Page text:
This year's El Niño has been something of a bust in Southern California so far, but the rain over the weekend brought a small bit of relief to the ongoing drought conditions in California. But Mother Nature didn't soak LA County all by herself. As reported in the LA Times, officials from the Department of Public Works "seeded" clouds in the area, cajoling precipitation out of the clouds that otherwise might have remained in the atmosphere.
The process of seeding involves spraying clouds with silver iodide, which creates crystals of ice within the cloud. Water droplets then form around these crystals and fall as condensation. This may sound like mad science, but it's technology that has been around a long time—according to the Times, the method has been used since the 1950s, and was most recently employed in 2002. During the 2008 Olympics, Beijing used the technology to disperse rainfall away from the opening ceremony.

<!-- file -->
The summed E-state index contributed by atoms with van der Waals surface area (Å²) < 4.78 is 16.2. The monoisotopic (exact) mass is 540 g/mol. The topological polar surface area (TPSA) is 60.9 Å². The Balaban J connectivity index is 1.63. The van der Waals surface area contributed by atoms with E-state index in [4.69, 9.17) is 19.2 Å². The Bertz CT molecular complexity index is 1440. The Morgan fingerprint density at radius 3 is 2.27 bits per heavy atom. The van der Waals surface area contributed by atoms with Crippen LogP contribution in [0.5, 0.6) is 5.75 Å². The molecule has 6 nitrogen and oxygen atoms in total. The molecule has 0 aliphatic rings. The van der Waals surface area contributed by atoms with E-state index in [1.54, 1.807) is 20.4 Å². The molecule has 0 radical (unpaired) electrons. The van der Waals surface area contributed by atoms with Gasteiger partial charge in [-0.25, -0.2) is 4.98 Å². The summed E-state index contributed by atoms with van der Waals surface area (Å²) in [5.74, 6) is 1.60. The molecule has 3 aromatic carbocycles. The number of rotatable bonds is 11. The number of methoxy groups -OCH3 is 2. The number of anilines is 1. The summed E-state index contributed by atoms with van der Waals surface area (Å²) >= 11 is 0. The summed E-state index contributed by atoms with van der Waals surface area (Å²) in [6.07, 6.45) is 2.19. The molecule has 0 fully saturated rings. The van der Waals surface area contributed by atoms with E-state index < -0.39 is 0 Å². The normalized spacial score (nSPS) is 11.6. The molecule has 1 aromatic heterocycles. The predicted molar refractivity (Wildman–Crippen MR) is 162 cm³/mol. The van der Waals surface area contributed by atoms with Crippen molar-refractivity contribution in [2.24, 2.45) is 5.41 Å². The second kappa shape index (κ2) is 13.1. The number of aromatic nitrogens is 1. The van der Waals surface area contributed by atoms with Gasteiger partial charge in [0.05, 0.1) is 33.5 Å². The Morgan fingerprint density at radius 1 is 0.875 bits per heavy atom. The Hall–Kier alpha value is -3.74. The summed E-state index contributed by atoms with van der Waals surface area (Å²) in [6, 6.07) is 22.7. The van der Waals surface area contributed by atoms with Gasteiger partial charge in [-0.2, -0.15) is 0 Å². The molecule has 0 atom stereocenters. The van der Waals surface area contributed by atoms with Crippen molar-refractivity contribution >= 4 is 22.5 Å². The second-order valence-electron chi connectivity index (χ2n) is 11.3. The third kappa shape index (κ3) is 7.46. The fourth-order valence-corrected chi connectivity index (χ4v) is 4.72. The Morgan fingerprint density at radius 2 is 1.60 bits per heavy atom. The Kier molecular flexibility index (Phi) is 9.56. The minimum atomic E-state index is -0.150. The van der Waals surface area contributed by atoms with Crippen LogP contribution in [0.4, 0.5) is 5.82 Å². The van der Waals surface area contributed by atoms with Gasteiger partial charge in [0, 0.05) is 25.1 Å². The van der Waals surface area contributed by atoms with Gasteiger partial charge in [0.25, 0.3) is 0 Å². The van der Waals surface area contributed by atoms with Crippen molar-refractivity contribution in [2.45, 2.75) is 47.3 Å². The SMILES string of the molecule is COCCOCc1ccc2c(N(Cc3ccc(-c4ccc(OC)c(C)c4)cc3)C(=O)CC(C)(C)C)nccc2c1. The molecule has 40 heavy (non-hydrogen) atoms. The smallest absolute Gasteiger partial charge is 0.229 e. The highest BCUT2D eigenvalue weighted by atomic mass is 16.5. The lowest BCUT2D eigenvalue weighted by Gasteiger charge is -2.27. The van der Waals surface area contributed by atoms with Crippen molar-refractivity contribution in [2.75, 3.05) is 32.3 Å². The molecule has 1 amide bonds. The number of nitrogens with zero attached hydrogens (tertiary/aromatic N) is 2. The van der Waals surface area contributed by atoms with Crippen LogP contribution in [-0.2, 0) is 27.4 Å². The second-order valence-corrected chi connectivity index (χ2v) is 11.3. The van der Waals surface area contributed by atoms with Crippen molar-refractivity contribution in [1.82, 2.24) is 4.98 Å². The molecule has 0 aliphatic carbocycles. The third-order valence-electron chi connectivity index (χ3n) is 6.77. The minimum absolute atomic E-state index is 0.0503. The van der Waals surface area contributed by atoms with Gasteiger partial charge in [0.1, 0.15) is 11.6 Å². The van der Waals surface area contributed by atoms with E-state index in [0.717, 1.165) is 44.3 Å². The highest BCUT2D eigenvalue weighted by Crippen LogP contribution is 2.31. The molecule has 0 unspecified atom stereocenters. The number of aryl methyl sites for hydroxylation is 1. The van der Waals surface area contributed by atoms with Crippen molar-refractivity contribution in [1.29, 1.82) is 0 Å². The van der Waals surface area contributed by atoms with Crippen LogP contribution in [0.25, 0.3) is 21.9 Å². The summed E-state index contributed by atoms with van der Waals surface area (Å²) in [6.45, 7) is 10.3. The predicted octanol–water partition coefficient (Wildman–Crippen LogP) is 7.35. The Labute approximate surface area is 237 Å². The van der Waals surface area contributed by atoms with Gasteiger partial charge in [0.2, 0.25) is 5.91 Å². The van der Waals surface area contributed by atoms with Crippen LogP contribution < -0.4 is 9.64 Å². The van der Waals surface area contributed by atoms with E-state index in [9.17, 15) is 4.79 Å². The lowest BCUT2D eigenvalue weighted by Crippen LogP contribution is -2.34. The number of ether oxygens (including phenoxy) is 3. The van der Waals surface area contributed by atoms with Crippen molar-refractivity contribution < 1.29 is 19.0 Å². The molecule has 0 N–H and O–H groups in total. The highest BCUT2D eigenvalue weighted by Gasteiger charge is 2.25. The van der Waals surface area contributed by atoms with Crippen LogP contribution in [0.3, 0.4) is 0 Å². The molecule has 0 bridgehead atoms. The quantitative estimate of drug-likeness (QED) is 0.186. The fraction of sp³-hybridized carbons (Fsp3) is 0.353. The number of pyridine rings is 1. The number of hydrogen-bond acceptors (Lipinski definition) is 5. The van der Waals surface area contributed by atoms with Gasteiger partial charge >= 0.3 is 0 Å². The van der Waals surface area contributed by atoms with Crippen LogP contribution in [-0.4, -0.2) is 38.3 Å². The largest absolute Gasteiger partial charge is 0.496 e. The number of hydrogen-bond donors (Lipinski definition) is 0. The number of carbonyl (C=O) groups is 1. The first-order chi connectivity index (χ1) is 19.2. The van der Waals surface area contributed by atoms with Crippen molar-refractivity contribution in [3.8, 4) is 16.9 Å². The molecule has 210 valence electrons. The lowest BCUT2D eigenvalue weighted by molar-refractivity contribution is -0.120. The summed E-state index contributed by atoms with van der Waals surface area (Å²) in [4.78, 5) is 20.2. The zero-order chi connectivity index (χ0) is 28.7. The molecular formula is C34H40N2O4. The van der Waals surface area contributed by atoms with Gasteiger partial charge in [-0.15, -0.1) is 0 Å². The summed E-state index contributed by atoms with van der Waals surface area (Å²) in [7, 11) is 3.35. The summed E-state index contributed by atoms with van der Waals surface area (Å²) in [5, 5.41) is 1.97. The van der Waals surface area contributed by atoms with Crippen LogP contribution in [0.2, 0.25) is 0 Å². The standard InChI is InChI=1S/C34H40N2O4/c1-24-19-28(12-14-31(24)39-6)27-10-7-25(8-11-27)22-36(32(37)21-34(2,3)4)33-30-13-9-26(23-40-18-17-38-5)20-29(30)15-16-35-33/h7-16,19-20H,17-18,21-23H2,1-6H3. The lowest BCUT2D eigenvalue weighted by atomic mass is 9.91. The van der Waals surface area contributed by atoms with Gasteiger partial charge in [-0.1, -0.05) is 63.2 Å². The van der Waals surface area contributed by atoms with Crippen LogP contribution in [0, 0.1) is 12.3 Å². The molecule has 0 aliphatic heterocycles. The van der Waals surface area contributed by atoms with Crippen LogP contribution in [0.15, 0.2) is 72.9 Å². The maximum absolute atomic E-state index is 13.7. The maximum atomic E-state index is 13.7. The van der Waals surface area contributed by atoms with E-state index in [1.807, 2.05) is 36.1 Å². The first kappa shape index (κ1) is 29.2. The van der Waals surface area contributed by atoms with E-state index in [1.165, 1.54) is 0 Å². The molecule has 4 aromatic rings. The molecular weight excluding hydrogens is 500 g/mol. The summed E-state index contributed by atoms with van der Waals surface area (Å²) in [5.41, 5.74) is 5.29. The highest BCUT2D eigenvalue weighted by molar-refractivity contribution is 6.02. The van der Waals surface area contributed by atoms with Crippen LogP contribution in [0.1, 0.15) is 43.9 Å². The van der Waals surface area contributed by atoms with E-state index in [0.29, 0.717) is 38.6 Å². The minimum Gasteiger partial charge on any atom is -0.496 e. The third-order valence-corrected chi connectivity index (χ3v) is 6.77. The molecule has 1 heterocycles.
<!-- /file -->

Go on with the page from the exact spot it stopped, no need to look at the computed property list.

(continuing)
In LA, clouds were seeded using generators located along the foothills of the San Gabriel Mountains. Though there is some debate about the effectiveness of this technique, the Department of Public Works estimates that seeding increases rainfall by 10 15 percent, producing an additional 4,500 acre-feet of salvageable stormwater if used over the course of a year. Seeding, however, is only used in specific conditions to avoid accidental flooding.
- L.A. officials seeded clouds during El Niño storm in hopes of more rain [LA Times]
- 2015 Cloud Seeding FAQ’s [Department of Public Works]
- Dud El Niño is Weakening, But Could Still Go Out With a Bang [Curbed LA]